Did I mention that I am such a chicken; I had sealants put on all my teeth as an adult so I wouldn’t have cavities? Oh, yes! I did! I always say, “An ounce of prevention”. (I do know that someone else said it first!) Does anyone out there have a dental story? Let’s share!

Enhanced by Zemanta


  1. Oh, yes, I've had a few of these. No fun. And expensive! But at least my mouth felt better after.

  2. hi! you were so brave - I am so scared of the dentists - something about that chair I think.

    your newest follower here via exposure - hop. you can find me at http://purplechronicle.blogspot.com/

  3. Hi there! You were so brave! V. proud of you. :-) x
    You want some dental stories... Ok, how's these (trying for a record attempt here):
    Age 15, I had to physically sit in a surgery in Germany in tears, pleading with the dentist to remove a weird wisdom tooth which he said didn't need removing. Eventually he relented, then spent TWO hours extracting it as was badly inflamed, broke into several pieces and wouldn't come out. I had his sweat dripping from his brow onto my face. Never forget!
    Age 24, I had an emergency root canal in Oxford (UK) on a Sunday morning by a dentist reeking of garlic but without a nurse. I had to hold my own saliva extraction device while he was fiddling about in my mouth.
    Age 32, when I was highly pregnant, that same badly done root filling gave up the ghost and my tooth cracked clean in half, all the way to the root. The dentist (who is the best dentist I ever had and my current dentist to this day: here's to Paul!) declared it needed to come out, could only give me the minimum numbing stuff (owing to big baby in belly) but did a brilliant job. Nonetheless, I could have done without.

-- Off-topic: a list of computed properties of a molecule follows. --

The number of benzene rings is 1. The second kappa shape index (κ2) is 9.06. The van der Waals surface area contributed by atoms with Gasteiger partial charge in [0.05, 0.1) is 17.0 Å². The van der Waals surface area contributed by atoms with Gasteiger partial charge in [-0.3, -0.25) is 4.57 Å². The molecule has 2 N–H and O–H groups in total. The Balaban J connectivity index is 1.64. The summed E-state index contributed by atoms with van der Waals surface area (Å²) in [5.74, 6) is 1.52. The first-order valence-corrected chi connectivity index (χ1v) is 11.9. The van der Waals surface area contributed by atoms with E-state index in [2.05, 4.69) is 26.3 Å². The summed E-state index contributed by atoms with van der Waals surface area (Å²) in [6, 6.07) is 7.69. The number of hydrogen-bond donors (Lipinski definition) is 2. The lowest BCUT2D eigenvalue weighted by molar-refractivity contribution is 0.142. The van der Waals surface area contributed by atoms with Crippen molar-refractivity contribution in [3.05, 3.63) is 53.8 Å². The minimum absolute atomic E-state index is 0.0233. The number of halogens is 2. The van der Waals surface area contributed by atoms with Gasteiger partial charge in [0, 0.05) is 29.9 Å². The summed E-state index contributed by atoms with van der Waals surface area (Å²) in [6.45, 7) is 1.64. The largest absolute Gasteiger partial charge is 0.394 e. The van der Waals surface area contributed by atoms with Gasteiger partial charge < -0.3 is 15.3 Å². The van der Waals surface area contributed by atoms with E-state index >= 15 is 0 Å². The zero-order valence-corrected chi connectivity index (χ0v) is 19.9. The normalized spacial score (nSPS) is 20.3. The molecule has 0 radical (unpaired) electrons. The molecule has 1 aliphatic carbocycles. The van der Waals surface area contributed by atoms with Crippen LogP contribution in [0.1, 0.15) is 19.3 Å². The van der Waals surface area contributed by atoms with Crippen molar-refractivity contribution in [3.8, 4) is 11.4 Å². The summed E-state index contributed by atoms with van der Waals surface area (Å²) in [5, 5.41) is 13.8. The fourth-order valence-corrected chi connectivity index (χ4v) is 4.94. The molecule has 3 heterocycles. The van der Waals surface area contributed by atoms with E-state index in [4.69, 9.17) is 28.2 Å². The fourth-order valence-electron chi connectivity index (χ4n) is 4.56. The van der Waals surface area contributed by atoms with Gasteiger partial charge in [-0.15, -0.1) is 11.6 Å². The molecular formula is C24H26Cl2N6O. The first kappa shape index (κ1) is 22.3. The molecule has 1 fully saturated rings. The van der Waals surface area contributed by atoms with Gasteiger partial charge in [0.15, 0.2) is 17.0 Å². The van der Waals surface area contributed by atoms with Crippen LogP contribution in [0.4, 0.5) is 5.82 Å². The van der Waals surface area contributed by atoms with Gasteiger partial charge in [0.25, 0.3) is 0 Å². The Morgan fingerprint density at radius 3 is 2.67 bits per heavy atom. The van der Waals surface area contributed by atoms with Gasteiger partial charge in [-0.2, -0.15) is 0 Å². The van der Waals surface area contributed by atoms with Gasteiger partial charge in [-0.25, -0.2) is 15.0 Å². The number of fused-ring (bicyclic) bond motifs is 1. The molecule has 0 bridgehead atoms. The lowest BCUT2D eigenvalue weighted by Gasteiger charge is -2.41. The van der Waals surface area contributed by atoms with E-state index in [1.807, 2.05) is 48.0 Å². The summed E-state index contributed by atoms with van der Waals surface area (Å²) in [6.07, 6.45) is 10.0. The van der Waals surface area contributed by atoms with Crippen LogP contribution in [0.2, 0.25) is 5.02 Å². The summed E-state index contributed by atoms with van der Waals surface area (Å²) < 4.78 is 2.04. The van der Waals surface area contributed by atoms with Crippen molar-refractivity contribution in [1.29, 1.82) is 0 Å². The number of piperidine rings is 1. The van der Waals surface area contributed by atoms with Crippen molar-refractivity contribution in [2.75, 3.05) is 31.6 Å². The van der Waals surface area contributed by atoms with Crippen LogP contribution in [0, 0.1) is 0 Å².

I get nightsweats when it's time for my routine checkup, always fearing what might happen this time...

  4. Interesting that I should find this blog post today of all days. I'm going in tomorrow to get my bridge adjusted (it's 2 crowned teeth with a false one in between). My bite has been off and causing me problems since I had the bridge put in last Thursday. You were so lucky to get yours done all in one day!


Thank you for visiting my blog and taking the time to comment! I really appreciate it! I read each and every response, and I love hearing thoughts and opinions from fellow bloggers, readers, and authors. If you have a blog, please leave a link so I can visit you back. Thank you.

I try to answer most comments, so if you would like to read my response, please visit often. Or, just click the "Email follow-up comments to [...]" box before publishing, to receive notification of new comments.

If you have to leave a comment anonymously, don't leave one at all. I will delete it. Own up to your thoughts.